Wired, Techdirt, and just about every other media outlet reporting on this story need to do a better job of conveying the facts correctly.

The one making incorrect claims here seems to be you, my friend.

Anonymous Coward says:

Re: Re: Re: Damn

This case has nothing to do with “piracy” or illegal copies. There were no claims that the watches were in any way inauthentic. So your “piracy” straw-man doesn’t apply.

You need to work on your reading comprehension skills, my friend. Nobody is saying that the watches were counterfeit. In the 9th Circuit’s opinion, they explain that US law cannot deem copies made outside the country “legal” or “illegal” because US copyright law doesn’t apply outside the country. Therefore there is no way to distinguish between legitimate foreign first sales and illegitimate foreign first sales.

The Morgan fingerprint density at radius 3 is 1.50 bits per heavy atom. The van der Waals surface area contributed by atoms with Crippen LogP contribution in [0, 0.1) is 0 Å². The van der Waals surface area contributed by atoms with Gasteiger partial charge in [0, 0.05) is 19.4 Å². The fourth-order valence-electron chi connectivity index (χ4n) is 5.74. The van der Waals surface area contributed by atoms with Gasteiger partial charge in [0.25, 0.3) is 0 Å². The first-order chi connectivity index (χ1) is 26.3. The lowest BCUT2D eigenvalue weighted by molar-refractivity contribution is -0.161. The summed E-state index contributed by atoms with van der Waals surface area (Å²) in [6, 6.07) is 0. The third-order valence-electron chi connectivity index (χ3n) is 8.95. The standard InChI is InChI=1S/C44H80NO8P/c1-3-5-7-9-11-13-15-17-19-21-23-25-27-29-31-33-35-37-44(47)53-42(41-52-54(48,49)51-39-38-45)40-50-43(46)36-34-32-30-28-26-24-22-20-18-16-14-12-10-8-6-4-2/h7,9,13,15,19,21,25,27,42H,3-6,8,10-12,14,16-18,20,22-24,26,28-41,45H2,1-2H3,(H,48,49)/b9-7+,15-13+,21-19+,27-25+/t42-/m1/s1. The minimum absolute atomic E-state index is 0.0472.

In other words, while no one disputed that the watches Costco was selling were authentic, the court could not accept Costco’s argument, because that argument would require the court to allow Costco to sell them even if they were infringing copies. It would set a precedent that would allow infringing copies to be sold in the US as long as the seller could show that there was a “first sale” outside the US.

The first sale doctrine in no way grants protection to counterfeiters.

Again, work on the reading comprehension, buddy. I, and the 9th circuit, are saying exactly that: the first sale doctrine can’t be used to provide protection to potentially infringing copies. This is why the copyright holder has to authorize the first sale in the US — in order to establish, under US law, that the copies are not infringing.

nasch (profile) says:

Re: Re: Re:2 Damn